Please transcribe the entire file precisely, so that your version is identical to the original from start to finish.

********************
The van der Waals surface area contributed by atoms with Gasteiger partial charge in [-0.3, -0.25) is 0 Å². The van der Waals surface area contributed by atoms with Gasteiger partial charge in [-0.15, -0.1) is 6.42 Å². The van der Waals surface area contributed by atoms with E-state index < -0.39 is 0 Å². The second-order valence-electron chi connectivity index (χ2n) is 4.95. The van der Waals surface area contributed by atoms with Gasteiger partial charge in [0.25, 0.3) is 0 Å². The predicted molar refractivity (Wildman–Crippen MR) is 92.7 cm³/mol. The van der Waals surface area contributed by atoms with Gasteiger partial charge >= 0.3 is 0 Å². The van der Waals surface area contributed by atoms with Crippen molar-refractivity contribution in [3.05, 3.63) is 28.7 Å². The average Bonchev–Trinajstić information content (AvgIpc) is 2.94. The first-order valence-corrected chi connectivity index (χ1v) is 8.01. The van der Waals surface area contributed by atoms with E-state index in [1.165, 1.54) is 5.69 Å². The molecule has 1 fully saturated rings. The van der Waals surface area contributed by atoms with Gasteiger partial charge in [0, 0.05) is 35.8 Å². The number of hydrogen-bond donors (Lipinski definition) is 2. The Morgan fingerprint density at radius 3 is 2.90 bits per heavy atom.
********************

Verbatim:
The van der Waals surface area contributed by atoms with Gasteiger partial charge in [-0.3, -0.25) is 0 Å². The van der Waals surface area contributed by atoms with Gasteiger partial charge in [-0.15, -0.1) is 6.42 Å². The van der Waals surface area contributed by atoms with E-state index < -0.39 is 0 Å². The second-order valence-electron chi connectivity index (χ2n) is 4.95. The van der Waals surface area contributed by atoms with Gasteiger partial charge in [0.25, 0.3) is 0 Å². The predicted molar refractivity (Wildman–Crippen MR) is 92.7 cm³/mol. The van der Waals surface area contributed by atoms with Gasteiger partial charge >= 0.3 is 0 Å². The van der Waals surface area contributed by atoms with Crippen molar-refractivity contribution in [3.05, 3.63) is 28.7 Å². The average Bonchev–Trinajstić information content (AvgIpc) is 2.94. The first-order valence-corrected chi connectivity index (χ1v) is 8.01. The van der Waals surface area contributed by atoms with E-state index in [1.165, 1.54) is 5.69 Å². The molecule has 1 fully saturated rings. The van der Waals surface area contributed by atoms with Gasteiger partial charge in [0, 0.05) is 35.8 Å². The number of hydrogen-bond donors (Lipinski definition) is 2. The Morgan fingerprint density at radius 3 is 2.90 bits per heavy atom.